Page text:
Alcohol-related brain damage (ARBD) is a disorder of the brain. It is caused by regular drinking of too much alcohol over several years but does not discriminate for age, gender, wealth, ethnicity, education or career attainment. It affects men and women of all ages and from all backgrounds. It can be almost invisible to the casual observer, and people who have it often don’t realise (or accept) that they do. Apart from issues with their recall, people with ARBD are often in many ways no different from the rest of the population.
ARBD is an umbrella term which also includes specific conditions such as Wernicke-Korsakoff’s Syndrome (also known as ‘wet brain syndrome’), alcoholic dementia and alcohol-related amnesic syndrome. Unlike other common causes of dementia such as Alzheimer’s disease, people with ARBD who remain abstinent from alcohol and receive good support can make a full or partial recovery. If the person stops drinking alcohol and their nutrition is restored, the person’s condition is at the very least unlikely to deteriorate.
What is ARBD (Alcohol-related brain damage)?
ARBD is defined as long-term decline in memory or thinking caused by excessive alcohol use and a lack of vitamin B1 (thiamine). ARBD has a variety of causes:
- Alcohol is a toxin. Regular heavy drinking over an extended period damages nerve cells and causes shrinkage (atrophy) of brain tissue.
- A person who drinks heavily is also likely to be malnourished and lacking Vitamin B1 (thiamine). This is because:
- Heavy drinkers often have a poor diet. If the person eats at all, the food consumed is likely to be low in variety and nutritional value (junk food, take-aways, cheap microwave meals) and lacking in basic vitamins and minerals.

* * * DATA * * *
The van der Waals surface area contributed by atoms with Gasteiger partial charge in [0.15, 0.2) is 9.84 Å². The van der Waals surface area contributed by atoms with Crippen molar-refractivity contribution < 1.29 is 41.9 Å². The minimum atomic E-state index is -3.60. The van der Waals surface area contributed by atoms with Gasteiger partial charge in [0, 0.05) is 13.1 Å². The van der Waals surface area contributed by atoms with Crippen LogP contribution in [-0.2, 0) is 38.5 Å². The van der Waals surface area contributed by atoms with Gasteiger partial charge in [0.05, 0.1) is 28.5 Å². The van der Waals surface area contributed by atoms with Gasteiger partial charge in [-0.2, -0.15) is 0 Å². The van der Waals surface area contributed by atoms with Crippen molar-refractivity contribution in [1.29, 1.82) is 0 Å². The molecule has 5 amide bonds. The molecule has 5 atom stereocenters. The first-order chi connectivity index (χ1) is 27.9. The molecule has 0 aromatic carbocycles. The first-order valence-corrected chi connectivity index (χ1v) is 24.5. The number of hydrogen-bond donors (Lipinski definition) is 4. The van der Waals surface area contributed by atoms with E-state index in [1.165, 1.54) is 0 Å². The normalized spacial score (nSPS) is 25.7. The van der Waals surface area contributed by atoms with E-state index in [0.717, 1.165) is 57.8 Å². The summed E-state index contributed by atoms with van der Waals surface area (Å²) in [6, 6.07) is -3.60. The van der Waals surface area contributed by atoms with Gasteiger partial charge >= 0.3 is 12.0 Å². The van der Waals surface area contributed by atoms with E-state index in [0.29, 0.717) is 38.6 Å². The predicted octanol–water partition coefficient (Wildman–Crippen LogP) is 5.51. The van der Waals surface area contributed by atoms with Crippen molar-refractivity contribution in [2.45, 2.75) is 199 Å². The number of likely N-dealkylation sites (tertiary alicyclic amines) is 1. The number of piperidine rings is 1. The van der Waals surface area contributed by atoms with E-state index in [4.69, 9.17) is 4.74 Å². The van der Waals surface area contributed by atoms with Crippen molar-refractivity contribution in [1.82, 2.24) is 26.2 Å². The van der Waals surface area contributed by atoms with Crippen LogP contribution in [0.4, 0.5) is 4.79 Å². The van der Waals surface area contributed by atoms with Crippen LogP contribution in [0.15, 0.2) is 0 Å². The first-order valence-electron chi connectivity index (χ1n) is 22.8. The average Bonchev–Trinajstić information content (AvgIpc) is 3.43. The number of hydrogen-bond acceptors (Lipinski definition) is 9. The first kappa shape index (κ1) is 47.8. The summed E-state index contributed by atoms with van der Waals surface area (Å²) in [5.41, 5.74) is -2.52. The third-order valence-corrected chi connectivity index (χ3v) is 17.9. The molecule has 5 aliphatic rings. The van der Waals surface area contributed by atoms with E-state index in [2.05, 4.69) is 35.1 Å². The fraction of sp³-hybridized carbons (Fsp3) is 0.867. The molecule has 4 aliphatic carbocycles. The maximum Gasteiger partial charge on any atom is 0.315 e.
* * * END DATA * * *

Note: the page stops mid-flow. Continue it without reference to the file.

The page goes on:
- Alcohol irritates the stomach lining. This causes poor absorption of nutrients from the diet. It can also lead to vomiting, which compounds the problem.
- Ethanol (alcohol) also interferes with the way the body stores and handles thiamine (Patterns of 35S-thiamine hydrochloride absorption in the malnourished alcoholic patient)
- A combination of the above is likely to lead to a thiamine deficiency (what foods contain thiamine (Vitamin B1)?) Thiamine is a vital component in the process of converting carbohydrates such as sugar and other starches into energy the body can use. This is particularly important for the brain and nervous system as they use so much energy. Thiamine also promotes the proper functioning and normal growth of the nervous system, muscles and heart. (for more about thiamine, see https://pubs.niaaa.nih.gov/publications/arh27-2/134-142.htm)
- Alcohol can also cause ARBD through repeated head injuries. A person who drinks heavily is significantly more prone to falls, accidents – and also to getting into fights with others. This can affect anyone, regardless of age and background.
- Also, heavy drinking can damage blood vessels (think about how someone’s nose looks when they have been drinking heavily long-term – that classic red and swollen nose with visible capillaries). It is also linked to raised cholesterol levels, high blood pressure and thereby an increased risk of heart attacks and strokes. All and any of these conditions can cause damage to the brain. (see more here: Alcohol Aware website)It is important to note that not all of these factors are equally important in all forms of ARBD or in everyone with the condition.
Some people regularly drink much higher levels than the recommended limits of alcohol. For men, such excessive drinking could mean more than 50 units per week, and for women, more than 35 units per week. Drinking at these high levels not only poses a particularly high risk to someone’s health but it also increases the risk of the person becoming addicted.
(Alcohol addiction is where someone has become dependent on alcohol. They have an excessive desire to drink and their drinking is causing problems in their daily life.)
Alcohol-related brain damage leads to slightly different symptoms in different people and causes a range of conditions. The most common form of ARBD is alcoholic dementia which may also be called alcohol-related dementia. ARBD also includes Korsakoff’s syndrome, which is also called Korsakoff’s psychosis.
To find out more about Wernicke-Korsakoff’s Syndrome, follow this link: Wernicke-Korsakoff’s Syndrome